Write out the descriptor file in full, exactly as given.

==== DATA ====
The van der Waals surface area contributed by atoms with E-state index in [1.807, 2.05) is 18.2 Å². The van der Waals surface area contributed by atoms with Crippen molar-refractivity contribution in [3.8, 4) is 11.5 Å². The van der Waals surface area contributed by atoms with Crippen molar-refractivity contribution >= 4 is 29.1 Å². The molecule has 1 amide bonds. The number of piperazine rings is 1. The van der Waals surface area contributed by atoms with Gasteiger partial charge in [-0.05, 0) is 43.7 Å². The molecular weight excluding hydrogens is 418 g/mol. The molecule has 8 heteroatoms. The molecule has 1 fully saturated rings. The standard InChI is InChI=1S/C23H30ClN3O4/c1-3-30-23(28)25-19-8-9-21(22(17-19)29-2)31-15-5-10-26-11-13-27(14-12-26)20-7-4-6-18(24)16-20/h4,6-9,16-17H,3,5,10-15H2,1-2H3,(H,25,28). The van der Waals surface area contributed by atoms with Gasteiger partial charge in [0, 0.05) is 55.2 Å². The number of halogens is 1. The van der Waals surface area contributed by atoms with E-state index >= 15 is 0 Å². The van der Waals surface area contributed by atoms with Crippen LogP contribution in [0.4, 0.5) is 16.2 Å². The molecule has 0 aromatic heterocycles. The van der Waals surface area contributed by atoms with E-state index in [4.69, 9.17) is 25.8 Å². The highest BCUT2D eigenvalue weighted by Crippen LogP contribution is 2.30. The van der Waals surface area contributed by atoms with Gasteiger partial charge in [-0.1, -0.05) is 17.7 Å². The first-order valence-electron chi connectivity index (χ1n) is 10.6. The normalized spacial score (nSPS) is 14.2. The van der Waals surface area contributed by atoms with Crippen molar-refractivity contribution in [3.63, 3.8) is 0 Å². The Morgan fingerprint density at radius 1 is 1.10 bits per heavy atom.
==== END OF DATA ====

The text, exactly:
The van der Waals surface area contributed by atoms with E-state index in [1.807, 2.05) is 18.2 Å². The van der Waals surface area contributed by atoms with Crippen molar-refractivity contribution in [3.8, 4) is 11.5 Å². The van der Waals surface area contributed by atoms with Crippen molar-refractivity contribution >= 4 is 29.1 Å². The molecule has 1 amide bonds. The number of piperazine rings is 1. The van der Waals surface area contributed by atoms with Gasteiger partial charge in [-0.05, 0) is 43.7 Å². The molecular weight excluding hydrogens is 418 g/mol. The molecule has 8 heteroatoms. The molecule has 1 fully saturated rings. The standard InChI is InChI=1S/C23H30ClN3O4/c1-3-30-23(28)25-19-8-9-21(22(17-19)29-2)31-15-5-10-26-11-13-27(14-12-26)20-7-4-6-18(24)16-20/h4,6-9,16-17H,3,5,10-15H2,1-2H3,(H,25,28). The van der Waals surface area contributed by atoms with Gasteiger partial charge in [0, 0.05) is 55.2 Å². The number of halogens is 1. The van der Waals surface area contributed by atoms with E-state index >= 15 is 0 Å². The van der Waals surface area contributed by atoms with Crippen LogP contribution in [0.4, 0.5) is 16.2 Å². The molecule has 0 aromatic heterocycles. The van der Waals surface area contributed by atoms with E-state index in [4.69, 9.17) is 25.8 Å². The highest BCUT2D eigenvalue weighted by Crippen LogP contribution is 2.30. The van der Waals surface area contributed by atoms with Gasteiger partial charge in [-0.1, -0.05) is 17.7 Å². The first-order valence-electron chi connectivity index (χ1n) is 10.6. The normalized spacial score (nSPS) is 14.2. The van der Waals surface area contributed by atoms with Crippen molar-refractivity contribution in [3.63, 3.8) is 0 Å². The Morgan fingerprint density at radius 1 is 1.10 bits per heavy atom.